Formula 1 fans rejoice! After four long months, the wait is finally over as the new season kicks off this weekend in Melbourne at the Australian GP.
Eight days of testing in Barcelona brought cold and snow but eventually, a few hints as to the lay of the land ahead of another year of racing with the question remaining the same, who can stop Mercedes?
The world champions may not have set any remarkable lap times in Spain but after some mighty race simulations and a new and improved engine just itching to be turned up, it would be a brave man who bets against them winning the titles for a fifth straight time.
But what about Australia? After all, last year it was Sebastian Vettel and Ferrari who stole the show at Albert Park beating Lewis Hamilton in a straight fight and solidifying the Scuderia's renaissance.
Then there's Red Bull who head Down Under with the whole country urging their hero Daniel Ricciardo to finally make up for the podium that was snatched away in 2014, something that would certainly raise a few shoes.
The Milton Keynes outfit is in a much stronger position too, after making major gains through 2017 and adopting a new approach which has seen their new car, the RB14, appear much more competitive pre-season.
In fact, with an upgrade coming for Melbourne, they could be the best hope to challenge Mercedes with murmurings of quiet uncertainty at Ferrari due to data correlation issues between the wind tunnel and the racetrack.
Also in Red Bull's favour could be the tyres, with the new Silver Arrow quite hungry with its rears in Barcelona, particularly on the softer compounds that will be used around the streets of Albert Park (Ultrasoft, Supersoft and Soft).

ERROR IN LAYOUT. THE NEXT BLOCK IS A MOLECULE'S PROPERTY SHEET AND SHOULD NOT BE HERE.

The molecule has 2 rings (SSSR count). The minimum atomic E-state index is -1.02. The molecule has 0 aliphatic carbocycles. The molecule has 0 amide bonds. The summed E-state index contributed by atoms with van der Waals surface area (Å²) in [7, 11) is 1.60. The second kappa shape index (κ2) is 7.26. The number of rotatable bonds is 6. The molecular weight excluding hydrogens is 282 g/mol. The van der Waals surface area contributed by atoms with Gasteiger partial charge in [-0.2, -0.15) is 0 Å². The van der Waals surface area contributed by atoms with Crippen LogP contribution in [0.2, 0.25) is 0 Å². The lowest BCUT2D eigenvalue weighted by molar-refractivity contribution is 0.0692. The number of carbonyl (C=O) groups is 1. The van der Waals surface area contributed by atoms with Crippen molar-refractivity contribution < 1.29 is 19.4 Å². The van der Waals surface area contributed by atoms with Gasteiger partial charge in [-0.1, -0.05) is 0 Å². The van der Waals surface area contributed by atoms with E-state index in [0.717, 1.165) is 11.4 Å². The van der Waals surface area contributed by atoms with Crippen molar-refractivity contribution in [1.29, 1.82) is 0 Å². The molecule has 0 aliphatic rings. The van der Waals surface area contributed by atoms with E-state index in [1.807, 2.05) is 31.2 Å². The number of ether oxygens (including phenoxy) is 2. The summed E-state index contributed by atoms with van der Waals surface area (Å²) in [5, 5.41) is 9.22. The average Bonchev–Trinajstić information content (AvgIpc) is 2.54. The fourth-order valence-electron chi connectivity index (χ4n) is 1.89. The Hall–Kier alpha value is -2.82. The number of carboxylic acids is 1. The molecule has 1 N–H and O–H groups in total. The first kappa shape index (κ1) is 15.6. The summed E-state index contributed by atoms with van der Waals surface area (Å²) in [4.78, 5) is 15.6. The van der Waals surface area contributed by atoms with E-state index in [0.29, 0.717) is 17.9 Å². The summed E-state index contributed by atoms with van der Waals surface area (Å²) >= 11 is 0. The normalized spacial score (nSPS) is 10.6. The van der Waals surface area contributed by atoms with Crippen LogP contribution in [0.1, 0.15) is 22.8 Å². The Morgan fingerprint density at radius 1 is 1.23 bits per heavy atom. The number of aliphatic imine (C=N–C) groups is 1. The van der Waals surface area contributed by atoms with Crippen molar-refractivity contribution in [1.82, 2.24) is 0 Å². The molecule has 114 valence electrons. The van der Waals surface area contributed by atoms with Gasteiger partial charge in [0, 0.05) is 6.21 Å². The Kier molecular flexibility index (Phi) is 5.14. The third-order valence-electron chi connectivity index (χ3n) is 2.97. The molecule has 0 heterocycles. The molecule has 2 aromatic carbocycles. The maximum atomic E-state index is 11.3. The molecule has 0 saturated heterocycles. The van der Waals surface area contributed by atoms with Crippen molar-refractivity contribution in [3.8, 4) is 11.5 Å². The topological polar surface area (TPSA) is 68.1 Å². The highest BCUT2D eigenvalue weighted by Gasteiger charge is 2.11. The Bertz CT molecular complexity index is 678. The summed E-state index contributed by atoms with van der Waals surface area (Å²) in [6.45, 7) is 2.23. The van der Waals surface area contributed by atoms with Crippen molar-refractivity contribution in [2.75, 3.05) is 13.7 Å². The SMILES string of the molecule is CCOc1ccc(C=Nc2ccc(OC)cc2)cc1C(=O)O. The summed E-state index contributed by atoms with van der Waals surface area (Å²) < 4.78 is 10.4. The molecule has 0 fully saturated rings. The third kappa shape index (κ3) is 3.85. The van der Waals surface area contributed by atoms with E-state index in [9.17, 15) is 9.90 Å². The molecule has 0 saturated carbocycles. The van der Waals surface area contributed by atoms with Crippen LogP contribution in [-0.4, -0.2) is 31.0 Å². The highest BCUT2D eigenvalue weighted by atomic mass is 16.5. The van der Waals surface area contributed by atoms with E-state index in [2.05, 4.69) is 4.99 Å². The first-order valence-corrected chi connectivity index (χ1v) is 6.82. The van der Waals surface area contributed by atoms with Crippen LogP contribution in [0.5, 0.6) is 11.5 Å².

Behind the top three teams, most eyes will be on McLaren to see just where the British team, now with a Renault engine, will feature. Will Fernando Alonso be joining the fight at the front or is a major battle at the front of the midfield on the cards?
Poor reliability in testing also muddied the picture, but with improvements expected don't be surprised if papaya is seen keeping the front-runners honest.
The Renault works are also an unknown quantity after a solid two weeks of testing. Though McLaren is their target, don't be surprised if they are at the front of an almighty tussle in what is shaping up to be one of the closest grids in recent memory.
All five of the remaining teams, Toro Rosso, Haas, Force India, Williams and Sauber appear capable of springing a surprise, but it is the first three which appear the most likely to potentially grab any points left on the table.
The junior Red Bull team with Honda was a big surprise with good pace and excellent reliability, with only a very minor anomaly causing the Japanese supplier to bring a precautionary early end to running on the final day.
Perhaps the biggest unknown is whether Pierre Gasly and Brendon Hartley are a strong enough line-up to challenge some of the highly-rated names they will be racing with.
Many people wrote Haas off ahead of this year after a disappointing second season, but they too have upped expectations with their pre-season performance and the American squad could well shock.
Force India had a subdued pre-season in many ways whether it be launching their car at the last opportunity to not really pushing it that hard on the track.
Yet with arguably the strongest midfield pairing in Sergio Perez and Esteban Ocon and because of their known pedigree, it is very hard to rule out the fourth-placed team of the past two seasons jumping up the order in Australia.
Sauber is a team reborn for 2018 with a new partnership with Alfa Romeo as part of a closer relationship with Ferrari and the highly-rated rookie Charles Leclerc ready to validate his reputation.
Though it's doubtful the Swiss operation can jump into the front of the midfield rumble, don't be surprised if they claim a few scalps along the way.
The biggest one potentially being Williams, where the picture doesn't look rosy at least in the short-term. Lance Stroll and Sergey Sirotkin have potential but their lack of experience could be crucial in a team that is also finding its way under Paddy Lowe.
Their pace in testing wasn't great and the new car is a work in progress, so don't be surprised if they bring up the grid at least for now.
As well as determining the competitive order, Australia is the first race with the controversial Halo cockpit device so expect plenty of opinions on social media, particularly should it play any role in any situation.
Otherwise, settle in for the first of 21 races to come in 2018, a race that will offer the first answer to the question everyone wants to know: who can stop Mercedes?
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